As companies like Zillow (NASDAQ:Z) (NASDAQ:ZG) disrupt the housing market with their iBuying services, are real estate agents at risk of getting cut out of the process? Real Estate agencies such as Realogy and RE/MAX Holdings could stand to lose in this changing market.

In this clip from Industry Focus: Energy, Motley Fool contributor Luis Sanchez and Industry Focus host Nick Sciple discuss how the developing housing technology could impact real estate agents.

To catch full episodes of all The Motley Fool's free podcasts, check out our podcast center. A full transcript follows the video.

This video was recorded on Sept. 5, 2019.

Nick Sciple: I've heard anecdotally from some folks around the Fool that Zillow, when it comes to the iBuyer market, tends to be the highest touch, the most aggressive when it comes to offering and understanding the idiosyncrasies of a home. Then you have Redfin in the middle, and then Open Door with the least touch. Again, that's anecdotal from folks around the company.

Another area, when you think about these major iBuyers moving into the real estate buying and selling space, is the agents. As we've mentioned, Zillow's legacy ad business is very much dependent on agents. As you see this iBuying scale up, if Zillow and these other companies are buying these homes, these are transactions that real estate agents aren't participating in. Is there any risk in your mind of, as Zillow moves into this iBuying businesses, there could be some negative impacts on its core ad business?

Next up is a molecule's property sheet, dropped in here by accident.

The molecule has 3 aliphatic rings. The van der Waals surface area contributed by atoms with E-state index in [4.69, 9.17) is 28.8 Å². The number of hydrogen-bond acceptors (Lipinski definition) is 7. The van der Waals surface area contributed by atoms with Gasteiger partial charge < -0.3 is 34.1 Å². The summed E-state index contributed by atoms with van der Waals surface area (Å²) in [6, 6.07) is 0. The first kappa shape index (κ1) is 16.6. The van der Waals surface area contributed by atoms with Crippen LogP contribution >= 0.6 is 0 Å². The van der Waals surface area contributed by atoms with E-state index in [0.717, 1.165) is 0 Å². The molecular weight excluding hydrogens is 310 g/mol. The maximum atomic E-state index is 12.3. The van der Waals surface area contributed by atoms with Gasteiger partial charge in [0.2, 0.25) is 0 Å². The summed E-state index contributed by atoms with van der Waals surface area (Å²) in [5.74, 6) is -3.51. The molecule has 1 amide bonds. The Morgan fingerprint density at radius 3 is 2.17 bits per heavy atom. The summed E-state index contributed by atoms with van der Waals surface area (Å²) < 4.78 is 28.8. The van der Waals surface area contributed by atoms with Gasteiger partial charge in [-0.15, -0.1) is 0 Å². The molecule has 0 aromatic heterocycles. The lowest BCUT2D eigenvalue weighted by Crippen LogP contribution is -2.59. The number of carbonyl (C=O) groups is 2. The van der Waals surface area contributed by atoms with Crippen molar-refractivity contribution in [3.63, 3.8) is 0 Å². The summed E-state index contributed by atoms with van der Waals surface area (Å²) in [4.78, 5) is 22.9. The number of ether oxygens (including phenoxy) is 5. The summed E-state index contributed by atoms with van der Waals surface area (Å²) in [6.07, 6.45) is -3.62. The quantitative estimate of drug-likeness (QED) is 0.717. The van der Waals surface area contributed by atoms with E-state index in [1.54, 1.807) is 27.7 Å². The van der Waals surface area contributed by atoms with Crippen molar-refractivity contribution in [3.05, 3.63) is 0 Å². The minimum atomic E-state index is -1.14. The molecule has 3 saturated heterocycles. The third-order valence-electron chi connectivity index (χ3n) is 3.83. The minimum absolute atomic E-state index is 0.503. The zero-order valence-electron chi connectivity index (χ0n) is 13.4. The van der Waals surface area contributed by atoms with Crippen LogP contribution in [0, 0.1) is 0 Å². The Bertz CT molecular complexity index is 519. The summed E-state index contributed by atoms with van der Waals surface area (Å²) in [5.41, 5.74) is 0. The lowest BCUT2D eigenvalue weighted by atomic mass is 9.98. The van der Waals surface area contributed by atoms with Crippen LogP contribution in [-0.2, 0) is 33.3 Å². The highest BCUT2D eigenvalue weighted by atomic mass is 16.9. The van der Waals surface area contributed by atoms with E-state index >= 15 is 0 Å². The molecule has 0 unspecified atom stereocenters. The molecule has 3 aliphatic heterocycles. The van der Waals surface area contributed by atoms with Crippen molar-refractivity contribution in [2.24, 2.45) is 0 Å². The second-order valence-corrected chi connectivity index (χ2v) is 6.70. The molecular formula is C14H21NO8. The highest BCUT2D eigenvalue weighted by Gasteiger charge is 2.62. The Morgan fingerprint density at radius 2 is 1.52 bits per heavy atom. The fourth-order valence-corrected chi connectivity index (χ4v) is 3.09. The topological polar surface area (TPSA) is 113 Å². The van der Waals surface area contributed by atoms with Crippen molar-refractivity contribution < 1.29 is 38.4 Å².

Luis Sanchez: It's certainly possible. That business is basically built on real estate agents, which are the more traditional players, buying leads from Zillow to help in the process. One of the clear developments that is occurring through the development of the iBuying industry is that agents are getting left out of the process. They're being disrupted in a way that's not too dissimilar from how we've seen other industries get disrupted by technology. I can't imagine that agents are too happy about the developments in the industry as a result of iBuying. There's a lot of uncertainty with how the iBuying trends are going to shape up. Long-term, we really don't know if iBuying itself is going to work, if it's going to be profitable, if more than one iBuyer will be able to operate in this market. But, one prediction I won't be too shy about making is that I don't see how real estate agents are going to benefit from iBuying. I think they're getting cut out of the process. I wouldn't be too happy if I were a real estate agent here.

Sciple: Yeah. You've got certain numbers of transactions they're being cut out of. As you mentioned, Redfin and others are putting downward pressure on the brokerage fees that they can demand. A tough time to be in that industry. But, again, this is an industry that hasn't changed in a meaningful way in probably decades, so it's probably ripe for changes.